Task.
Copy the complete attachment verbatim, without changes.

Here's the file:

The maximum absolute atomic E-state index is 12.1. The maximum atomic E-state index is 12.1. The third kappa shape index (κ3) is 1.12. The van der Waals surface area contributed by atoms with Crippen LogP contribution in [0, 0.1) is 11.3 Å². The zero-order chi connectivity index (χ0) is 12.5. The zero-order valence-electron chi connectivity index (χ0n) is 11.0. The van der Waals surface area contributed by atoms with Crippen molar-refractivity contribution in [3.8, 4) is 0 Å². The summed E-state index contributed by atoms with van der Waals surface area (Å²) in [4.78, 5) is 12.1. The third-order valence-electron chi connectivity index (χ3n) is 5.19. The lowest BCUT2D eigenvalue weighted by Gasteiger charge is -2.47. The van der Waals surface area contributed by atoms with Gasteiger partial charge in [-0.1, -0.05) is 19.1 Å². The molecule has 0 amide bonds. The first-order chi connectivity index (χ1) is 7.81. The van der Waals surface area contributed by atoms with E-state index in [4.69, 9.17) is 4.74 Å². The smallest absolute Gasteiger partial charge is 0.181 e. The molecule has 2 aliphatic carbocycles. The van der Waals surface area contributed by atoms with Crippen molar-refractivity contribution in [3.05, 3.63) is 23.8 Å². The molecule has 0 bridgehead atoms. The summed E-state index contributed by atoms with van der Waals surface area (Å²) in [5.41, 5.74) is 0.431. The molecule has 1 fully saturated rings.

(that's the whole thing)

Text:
The maximum absolute atomic E-state index is 12.1. The maximum atomic E-state index is 12.1. The third kappa shape index (κ3) is 1.12. The van der Waals surface area contributed by atoms with Crippen LogP contribution in [0, 0.1) is 11.3 Å². The zero-order chi connectivity index (χ0) is 12.5. The zero-order valence-electron chi connectivity index (χ0n) is 11.0. The van der Waals surface area contributed by atoms with Crippen molar-refractivity contribution in [3.8, 4) is 0 Å². The summed E-state index contributed by atoms with van der Waals surface area (Å²) in [4.78, 5) is 12.1. The third-order valence-electron chi connectivity index (χ3n) is 5.19. The lowest BCUT2D eigenvalue weighted by Gasteiger charge is -2.47. The van der Waals surface area contributed by atoms with Gasteiger partial charge in [-0.1, -0.05) is 19.1 Å². The molecule has 0 amide bonds. The first-order chi connectivity index (χ1) is 7.81. The van der Waals surface area contributed by atoms with E-state index in [4.69, 9.17) is 4.74 Å². The smallest absolute Gasteiger partial charge is 0.181 e. The molecule has 2 aliphatic carbocycles. The van der Waals surface area contributed by atoms with Crippen molar-refractivity contribution in [3.05, 3.63) is 23.8 Å². The molecule has 0 bridgehead atoms. The summed E-state index contributed by atoms with van der Waals surface area (Å²) in [5.41, 5.74) is 0.431. The molecule has 1 fully saturated rings.